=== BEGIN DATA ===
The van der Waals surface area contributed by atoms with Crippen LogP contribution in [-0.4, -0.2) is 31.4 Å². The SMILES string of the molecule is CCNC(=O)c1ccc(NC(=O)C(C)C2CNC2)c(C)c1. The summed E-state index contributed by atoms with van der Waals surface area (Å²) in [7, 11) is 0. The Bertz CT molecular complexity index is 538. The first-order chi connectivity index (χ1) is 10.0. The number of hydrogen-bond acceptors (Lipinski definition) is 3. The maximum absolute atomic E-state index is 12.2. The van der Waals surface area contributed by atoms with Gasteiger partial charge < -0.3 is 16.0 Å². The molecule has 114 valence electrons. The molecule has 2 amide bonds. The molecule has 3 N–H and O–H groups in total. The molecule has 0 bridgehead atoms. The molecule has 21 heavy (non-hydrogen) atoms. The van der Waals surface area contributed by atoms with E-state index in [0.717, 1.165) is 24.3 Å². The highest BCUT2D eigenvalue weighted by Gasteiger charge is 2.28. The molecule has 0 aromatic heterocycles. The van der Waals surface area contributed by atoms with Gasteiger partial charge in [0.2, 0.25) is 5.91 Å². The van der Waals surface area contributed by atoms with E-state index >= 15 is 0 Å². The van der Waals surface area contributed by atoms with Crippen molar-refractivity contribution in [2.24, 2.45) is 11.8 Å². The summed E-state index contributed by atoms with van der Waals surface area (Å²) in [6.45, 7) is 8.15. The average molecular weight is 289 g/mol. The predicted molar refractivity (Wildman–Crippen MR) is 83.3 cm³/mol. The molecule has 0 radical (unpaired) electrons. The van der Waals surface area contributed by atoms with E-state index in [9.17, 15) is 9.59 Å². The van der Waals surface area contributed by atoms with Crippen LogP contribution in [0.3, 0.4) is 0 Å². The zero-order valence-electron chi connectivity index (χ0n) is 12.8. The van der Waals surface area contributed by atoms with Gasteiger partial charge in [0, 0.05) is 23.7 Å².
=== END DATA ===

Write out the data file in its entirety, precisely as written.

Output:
The van der Waals surface area contributed by atoms with Crippen LogP contribution in [-0.4, -0.2) is 31.4 Å². The SMILES string of the molecule is CCNC(=O)c1ccc(NC(=O)C(C)C2CNC2)c(C)c1. The summed E-state index contributed by atoms with van der Waals surface area (Å²) in [7, 11) is 0. The Bertz CT molecular complexity index is 538. The first-order chi connectivity index (χ1) is 10.0. The number of hydrogen-bond acceptors (Lipinski definition) is 3. The maximum absolute atomic E-state index is 12.2. The van der Waals surface area contributed by atoms with Gasteiger partial charge < -0.3 is 16.0 Å². The molecule has 114 valence electrons. The molecule has 2 amide bonds. The molecule has 3 N–H and O–H groups in total. The molecule has 0 bridgehead atoms. The molecule has 21 heavy (non-hydrogen) atoms. The van der Waals surface area contributed by atoms with E-state index in [0.717, 1.165) is 24.3 Å². The highest BCUT2D eigenvalue weighted by Gasteiger charge is 2.28. The molecule has 0 aromatic heterocycles. The van der Waals surface area contributed by atoms with Gasteiger partial charge in [0.2, 0.25) is 5.91 Å². The van der Waals surface area contributed by atoms with E-state index >= 15 is 0 Å². The van der Waals surface area contributed by atoms with Crippen molar-refractivity contribution in [2.24, 2.45) is 11.8 Å². The summed E-state index contributed by atoms with van der Waals surface area (Å²) in [6.45, 7) is 8.15. The average molecular weight is 289 g/mol. The predicted molar refractivity (Wildman–Crippen MR) is 83.3 cm³/mol. The molecule has 0 radical (unpaired) electrons. The van der Waals surface area contributed by atoms with E-state index in [9.17, 15) is 9.59 Å². The van der Waals surface area contributed by atoms with Crippen LogP contribution in [0.3, 0.4) is 0 Å². The zero-order valence-electron chi connectivity index (χ0n) is 12.8. The van der Waals surface area contributed by atoms with Gasteiger partial charge in [0, 0.05) is 23.7 Å².